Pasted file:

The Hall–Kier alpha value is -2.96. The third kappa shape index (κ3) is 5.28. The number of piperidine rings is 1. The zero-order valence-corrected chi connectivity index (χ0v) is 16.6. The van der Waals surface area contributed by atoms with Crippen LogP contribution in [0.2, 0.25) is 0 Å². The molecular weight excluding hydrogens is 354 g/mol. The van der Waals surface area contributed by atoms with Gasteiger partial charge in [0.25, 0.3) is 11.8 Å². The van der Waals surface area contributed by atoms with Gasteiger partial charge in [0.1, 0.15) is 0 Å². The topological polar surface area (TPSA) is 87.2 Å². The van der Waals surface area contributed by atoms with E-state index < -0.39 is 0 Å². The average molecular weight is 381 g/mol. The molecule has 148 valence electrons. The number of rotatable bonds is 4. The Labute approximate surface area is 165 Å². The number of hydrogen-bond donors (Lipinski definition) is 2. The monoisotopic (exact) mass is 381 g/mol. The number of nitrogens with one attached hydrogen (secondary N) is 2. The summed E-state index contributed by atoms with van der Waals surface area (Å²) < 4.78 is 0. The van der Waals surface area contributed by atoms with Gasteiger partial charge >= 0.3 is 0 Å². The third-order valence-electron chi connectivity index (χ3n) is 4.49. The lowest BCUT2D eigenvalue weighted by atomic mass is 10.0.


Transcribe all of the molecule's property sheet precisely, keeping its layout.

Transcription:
The Hall–Kier alpha value is -2.96. The third kappa shape index (κ3) is 5.28. The number of piperidine rings is 1. The zero-order valence-corrected chi connectivity index (χ0v) is 16.6. The van der Waals surface area contributed by atoms with Crippen LogP contribution in [0.2, 0.25) is 0 Å². The molecular weight excluding hydrogens is 354 g/mol. The van der Waals surface area contributed by atoms with Gasteiger partial charge in [0.25, 0.3) is 11.8 Å². The van der Waals surface area contributed by atoms with Gasteiger partial charge in [0.1, 0.15) is 0 Å². The topological polar surface area (TPSA) is 87.2 Å². The van der Waals surface area contributed by atoms with E-state index < -0.39 is 0 Å². The average molecular weight is 381 g/mol. The molecule has 148 valence electrons. The number of rotatable bonds is 4. The Labute approximate surface area is 165 Å². The number of hydrogen-bond donors (Lipinski definition) is 2. The monoisotopic (exact) mass is 381 g/mol. The number of nitrogens with one attached hydrogen (secondary N) is 2. The summed E-state index contributed by atoms with van der Waals surface area (Å²) < 4.78 is 0. The van der Waals surface area contributed by atoms with Gasteiger partial charge >= 0.3 is 0 Å². The third-order valence-electron chi connectivity index (χ3n) is 4.49. The lowest BCUT2D eigenvalue weighted by atomic mass is 10.0.